"Administrative Challenges of a Global Collaborative Research Group"
Joel Berkowitz, University of Wisconsin-Milwaukee
DYTP co-founder Joel Berkowitz will address administrative challenges facing a collaborative research group. These include the initial selection of group members, the division of labor within the group, articulating the group’s mission and objectives, keeping activities moving forward in a timely fashion, managing effective communication among group members spread across a number of cities on two continents, working with partner individual organizations, and funding the consortium’s work.
"Data and the 'Obscurity' of Yiddish Theatre"
Debra Caplan, Baruch College, City University of New York
DYTP co-founder Debra Caplan will describe the group's progress in creating a data model and database for a digital critical edition of a Yiddish theatre encyclopedia. Yiddish theatre data poses particular challenges, and our data model and database will need to accommodate relationships among individual actors, directors, and playwrights; hundreds of itinerant Yiddish theatre companies; thousands of geographical locations, often within rapidly changing national borders; a multilingual repertoire that often featured dozens of variants of a single play; literary trends in Yiddish drama; ticket prices and sale figures; cross-continental reviews; and other data related to the near-constant travels of Yiddish theatre artists across the globe. Caplan will discuss the potential of this data to document Yiddish theatre's broad impact on theatre history.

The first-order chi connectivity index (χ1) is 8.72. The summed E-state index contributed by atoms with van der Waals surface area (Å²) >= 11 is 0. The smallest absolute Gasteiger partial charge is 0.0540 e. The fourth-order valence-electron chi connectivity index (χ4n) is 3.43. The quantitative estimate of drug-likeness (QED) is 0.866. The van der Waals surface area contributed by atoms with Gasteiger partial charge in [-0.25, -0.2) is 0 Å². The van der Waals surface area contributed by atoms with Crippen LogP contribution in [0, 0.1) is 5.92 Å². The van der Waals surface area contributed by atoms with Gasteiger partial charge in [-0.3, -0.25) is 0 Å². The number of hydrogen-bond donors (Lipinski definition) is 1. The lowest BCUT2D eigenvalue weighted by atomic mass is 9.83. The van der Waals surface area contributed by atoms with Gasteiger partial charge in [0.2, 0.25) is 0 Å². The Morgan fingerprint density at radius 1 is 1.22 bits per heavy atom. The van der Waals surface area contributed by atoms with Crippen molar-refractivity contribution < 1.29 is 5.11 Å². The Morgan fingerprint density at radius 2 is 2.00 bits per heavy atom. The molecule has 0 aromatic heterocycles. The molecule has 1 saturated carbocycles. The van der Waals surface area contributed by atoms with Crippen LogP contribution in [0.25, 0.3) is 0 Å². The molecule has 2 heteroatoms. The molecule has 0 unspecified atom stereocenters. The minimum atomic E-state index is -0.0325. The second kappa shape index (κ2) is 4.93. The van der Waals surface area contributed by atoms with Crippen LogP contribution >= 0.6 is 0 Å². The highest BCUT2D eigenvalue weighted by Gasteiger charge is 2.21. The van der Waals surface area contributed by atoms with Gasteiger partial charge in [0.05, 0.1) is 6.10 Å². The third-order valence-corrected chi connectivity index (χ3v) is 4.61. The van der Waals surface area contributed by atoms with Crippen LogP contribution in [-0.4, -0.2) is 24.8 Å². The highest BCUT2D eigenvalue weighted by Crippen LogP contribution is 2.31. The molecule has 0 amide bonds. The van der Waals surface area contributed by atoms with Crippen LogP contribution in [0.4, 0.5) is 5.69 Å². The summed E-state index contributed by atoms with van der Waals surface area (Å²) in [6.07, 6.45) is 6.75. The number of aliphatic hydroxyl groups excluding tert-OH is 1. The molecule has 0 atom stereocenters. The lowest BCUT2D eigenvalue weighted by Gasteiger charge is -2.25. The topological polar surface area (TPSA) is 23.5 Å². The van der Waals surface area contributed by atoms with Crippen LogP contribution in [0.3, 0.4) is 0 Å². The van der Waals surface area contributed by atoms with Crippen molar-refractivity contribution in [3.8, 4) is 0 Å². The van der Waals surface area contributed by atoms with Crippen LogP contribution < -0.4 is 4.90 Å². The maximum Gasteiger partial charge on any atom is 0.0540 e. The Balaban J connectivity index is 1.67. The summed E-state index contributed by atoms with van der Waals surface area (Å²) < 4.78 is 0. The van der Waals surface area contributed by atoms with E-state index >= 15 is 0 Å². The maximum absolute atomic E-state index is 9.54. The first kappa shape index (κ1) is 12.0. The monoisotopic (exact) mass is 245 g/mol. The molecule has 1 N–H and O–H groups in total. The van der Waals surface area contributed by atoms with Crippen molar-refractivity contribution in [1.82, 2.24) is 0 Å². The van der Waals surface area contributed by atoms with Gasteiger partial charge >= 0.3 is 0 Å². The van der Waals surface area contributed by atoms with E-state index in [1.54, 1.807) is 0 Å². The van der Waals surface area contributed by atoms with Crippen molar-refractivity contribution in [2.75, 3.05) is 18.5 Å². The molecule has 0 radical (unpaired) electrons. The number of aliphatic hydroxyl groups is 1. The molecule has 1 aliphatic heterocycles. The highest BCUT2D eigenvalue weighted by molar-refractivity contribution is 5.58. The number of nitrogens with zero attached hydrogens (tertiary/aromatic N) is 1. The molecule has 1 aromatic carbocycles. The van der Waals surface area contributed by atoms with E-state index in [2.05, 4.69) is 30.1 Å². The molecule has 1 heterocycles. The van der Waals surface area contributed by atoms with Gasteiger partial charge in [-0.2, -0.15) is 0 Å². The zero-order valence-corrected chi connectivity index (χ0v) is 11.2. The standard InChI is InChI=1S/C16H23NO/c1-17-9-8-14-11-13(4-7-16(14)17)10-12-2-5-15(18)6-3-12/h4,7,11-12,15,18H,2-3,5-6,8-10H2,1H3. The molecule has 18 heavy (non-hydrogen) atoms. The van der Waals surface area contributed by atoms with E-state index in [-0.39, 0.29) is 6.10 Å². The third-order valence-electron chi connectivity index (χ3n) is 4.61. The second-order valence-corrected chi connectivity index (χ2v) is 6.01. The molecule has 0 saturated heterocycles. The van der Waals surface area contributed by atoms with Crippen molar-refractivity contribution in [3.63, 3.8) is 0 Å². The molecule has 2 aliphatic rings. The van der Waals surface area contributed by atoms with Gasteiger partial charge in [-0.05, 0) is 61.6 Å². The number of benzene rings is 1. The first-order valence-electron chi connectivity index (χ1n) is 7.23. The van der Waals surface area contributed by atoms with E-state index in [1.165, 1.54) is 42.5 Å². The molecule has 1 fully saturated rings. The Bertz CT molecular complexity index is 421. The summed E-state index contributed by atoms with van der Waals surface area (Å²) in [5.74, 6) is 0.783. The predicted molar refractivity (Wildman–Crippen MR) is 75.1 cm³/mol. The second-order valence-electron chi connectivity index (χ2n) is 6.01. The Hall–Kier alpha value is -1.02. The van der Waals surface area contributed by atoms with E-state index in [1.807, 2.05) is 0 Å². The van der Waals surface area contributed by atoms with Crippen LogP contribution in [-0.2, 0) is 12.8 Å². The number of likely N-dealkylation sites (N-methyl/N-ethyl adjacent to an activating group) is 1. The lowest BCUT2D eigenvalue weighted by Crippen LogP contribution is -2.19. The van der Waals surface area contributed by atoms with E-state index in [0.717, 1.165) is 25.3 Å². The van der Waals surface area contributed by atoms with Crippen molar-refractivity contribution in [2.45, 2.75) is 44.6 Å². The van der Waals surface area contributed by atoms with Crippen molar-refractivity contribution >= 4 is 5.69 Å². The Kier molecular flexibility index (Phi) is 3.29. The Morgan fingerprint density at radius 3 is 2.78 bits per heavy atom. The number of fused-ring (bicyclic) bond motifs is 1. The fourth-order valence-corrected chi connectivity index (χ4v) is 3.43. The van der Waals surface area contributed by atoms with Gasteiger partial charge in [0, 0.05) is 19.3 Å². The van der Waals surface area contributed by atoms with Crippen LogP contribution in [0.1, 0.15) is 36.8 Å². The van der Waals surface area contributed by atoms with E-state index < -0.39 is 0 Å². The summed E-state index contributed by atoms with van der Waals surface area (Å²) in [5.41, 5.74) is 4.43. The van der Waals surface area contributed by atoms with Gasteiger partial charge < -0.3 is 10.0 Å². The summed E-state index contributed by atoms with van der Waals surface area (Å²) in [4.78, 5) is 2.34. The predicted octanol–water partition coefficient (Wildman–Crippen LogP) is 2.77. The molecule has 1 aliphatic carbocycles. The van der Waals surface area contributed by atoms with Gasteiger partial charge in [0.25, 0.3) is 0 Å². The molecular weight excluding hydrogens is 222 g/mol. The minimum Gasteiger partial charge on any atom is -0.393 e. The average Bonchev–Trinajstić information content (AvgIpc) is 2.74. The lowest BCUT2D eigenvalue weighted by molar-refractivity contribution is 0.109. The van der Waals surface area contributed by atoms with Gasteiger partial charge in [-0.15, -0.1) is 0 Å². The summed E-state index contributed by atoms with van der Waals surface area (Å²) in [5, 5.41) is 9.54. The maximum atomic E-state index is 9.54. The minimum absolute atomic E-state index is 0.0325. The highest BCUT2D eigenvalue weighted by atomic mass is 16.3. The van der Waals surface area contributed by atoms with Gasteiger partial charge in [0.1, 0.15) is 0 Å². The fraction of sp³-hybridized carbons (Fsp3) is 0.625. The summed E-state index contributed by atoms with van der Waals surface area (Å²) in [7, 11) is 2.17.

"Capturing the Ephemeral: The Digitization of Yiddish Theatre"
Agnieszka Legutko, Columbia University
Agnieszka Legutko will set the Digital Yiddish Theatre Project in a broader context of other Yiddish theatre-related digital attempts, often short-lived or only partially executed online projects created in the last decade or so. She will also discuss the unique potential of the Digital Yiddish Theatre Project resulting from its focus on specific content, collaboration of a diverse team of experts, and strategies for attaining social media presence.
"Creating a Yiddish OCR"
Aaron Rubinstein, University of Massachusetts Amherst
Data mining, the computer analysis of large corpora, is an essential tool in contemporary textual analysis. For the humanities, Optical Character Recognition (OCR) has made this kind of analysis possible, rendering the text from printed, digitized works into a machine readable form. Though far from perfect, OCR has a high success rate recognizing roman characters but for researchers in the field of Yiddish studies, OCR engines that can recognize characters from the Jewish alphabet are still in the early stages of development. This presentation will discuss the current state of Yiddish alphabet OCR and a project that attempts to make use of existing tools and a variety of other strategies to provide machine readable access to a seminal Yiddish reference work.